‘Nobody is born a victim’ - Refugee Council
December 16, 2013

‘Nobody is born a victim’

Last month we were honoured to be visited by leading women’s rights activist and gender based violence expert Muzvare Betty Makoni. She joined a group of women refugees and asylum seekers to inspire, educate and empower them at a special workshop.

Betty is from Zimbabwe and opened by talking very candidly about her experience of growing up in a patriarchal society in which some cultural beliefs led to the murder of many children in her family. Twins were considered bad luck and when over time her great-grandmother gave birth to four sets of twins they were all killed. “Of the ten children my great-grandma had my grandma was the only one who survived,” Betty told us.

Everyone in the room was transfixed.  Many of the women present had themselves been subjected to and survived difficult cultural practices and remained silent, carrying the pain within them, being afraid to break the taboo around talking about what had been done to them.

Betty said that her grandmother in turn gave birth to twins, one of them being her mother. She described how when the rains did not come the villagers blamed the twin girls. Life became so difficult that the family left the village and her mother became a housemaid where over time she endured so many beatings that she decided to marry to escape that life.

A very unhappy and violent marriage followed for Betty’s mother and after her first baby was stillborn, she was accused of being a witch in the village. Her second child was born by C Section. This again had cultural stigma attached and resulted in more violence and verbal abuse from her husband.

Betty described having to witness the daily beatings, always wishing that her mother would leave, but knowing that she stayed because of her children. “As a little girl, I knew I would challenge this one day,” Betty told the gathering. By now most of those present had tears running down their faces.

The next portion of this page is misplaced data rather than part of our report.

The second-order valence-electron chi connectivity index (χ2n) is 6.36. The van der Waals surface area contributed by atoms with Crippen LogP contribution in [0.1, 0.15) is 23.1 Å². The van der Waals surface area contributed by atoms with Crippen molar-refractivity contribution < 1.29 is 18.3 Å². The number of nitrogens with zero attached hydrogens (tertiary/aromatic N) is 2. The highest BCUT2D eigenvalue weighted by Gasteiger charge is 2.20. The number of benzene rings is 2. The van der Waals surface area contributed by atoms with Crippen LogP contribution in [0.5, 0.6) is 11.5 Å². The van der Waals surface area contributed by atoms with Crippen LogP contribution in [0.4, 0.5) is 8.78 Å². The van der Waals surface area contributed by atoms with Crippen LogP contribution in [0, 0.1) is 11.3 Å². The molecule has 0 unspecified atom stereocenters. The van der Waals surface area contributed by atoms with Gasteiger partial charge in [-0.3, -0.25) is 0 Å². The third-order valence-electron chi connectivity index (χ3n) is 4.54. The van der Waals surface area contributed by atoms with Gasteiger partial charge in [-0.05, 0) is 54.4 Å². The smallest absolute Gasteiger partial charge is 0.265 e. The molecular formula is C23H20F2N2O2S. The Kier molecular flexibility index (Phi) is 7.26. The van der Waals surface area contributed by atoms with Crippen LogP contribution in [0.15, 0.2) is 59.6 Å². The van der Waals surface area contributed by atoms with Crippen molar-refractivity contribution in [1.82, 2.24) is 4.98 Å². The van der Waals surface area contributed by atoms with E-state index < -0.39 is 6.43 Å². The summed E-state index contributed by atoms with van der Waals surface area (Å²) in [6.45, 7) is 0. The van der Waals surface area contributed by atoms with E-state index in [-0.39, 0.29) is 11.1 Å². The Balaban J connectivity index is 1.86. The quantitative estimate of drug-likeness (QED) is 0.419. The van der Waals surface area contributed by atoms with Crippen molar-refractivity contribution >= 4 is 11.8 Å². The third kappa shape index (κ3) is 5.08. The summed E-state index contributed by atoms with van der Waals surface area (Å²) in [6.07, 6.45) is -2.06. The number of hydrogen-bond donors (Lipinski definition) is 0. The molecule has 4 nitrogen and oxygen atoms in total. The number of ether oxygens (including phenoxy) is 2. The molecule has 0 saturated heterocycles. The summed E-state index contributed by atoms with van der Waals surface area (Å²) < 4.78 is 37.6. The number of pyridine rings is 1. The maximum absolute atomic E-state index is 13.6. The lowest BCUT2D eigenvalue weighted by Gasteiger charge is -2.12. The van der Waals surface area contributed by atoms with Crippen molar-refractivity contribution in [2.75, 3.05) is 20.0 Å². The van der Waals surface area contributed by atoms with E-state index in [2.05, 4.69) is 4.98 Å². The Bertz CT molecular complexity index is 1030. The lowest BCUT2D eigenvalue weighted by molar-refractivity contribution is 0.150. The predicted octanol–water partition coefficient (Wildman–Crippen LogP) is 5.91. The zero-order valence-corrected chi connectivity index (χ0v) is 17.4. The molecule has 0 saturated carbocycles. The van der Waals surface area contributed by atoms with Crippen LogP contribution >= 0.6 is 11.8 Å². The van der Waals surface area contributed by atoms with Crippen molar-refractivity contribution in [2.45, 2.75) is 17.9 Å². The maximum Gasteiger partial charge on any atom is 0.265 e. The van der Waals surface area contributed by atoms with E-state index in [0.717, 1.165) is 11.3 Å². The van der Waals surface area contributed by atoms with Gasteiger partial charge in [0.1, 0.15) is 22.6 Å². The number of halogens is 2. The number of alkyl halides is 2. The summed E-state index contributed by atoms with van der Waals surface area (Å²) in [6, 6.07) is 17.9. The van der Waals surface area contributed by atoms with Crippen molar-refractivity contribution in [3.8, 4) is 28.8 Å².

The story continued and Betty told how she had worked as a vegetable vendor to try to make money. She related how, as a six year old girl, she was lured into a house by one of her neighbours and raped. She ran home in terror and pain. “My mother made me sit in salted water so my wounds would heal and we kept the rape a secret,” Betty explained.

The toddlers playing noisily at the back of the room highlighted just how vulnerable young children are, and how much care they need.

Betty then told us that when the family had grown to six children and the youngest was still being breastfed, during a brutal attack, her father killed her mother. The audience was spellbound, with some leaving the room sobbing. Others stayed, tears running down their cheeks. It was clear by now that Betty’s story was evoking memories of similar experiences for the women present.

Betty continued: “I took over as the mother in the family, looking after my younger brothers and sisters. I worked in the market to make a little money because we were poor.  I desperately wanted an education.  I enrolled in school and got top marks.  I wanted to prove I wasn’t a victim. I wanted to return to my village with a title. Unfortunately I was expelled countless times for not being able to pay school fees.  I left with 10 distinctions at GCSE and went to university. After university I started teaching English.”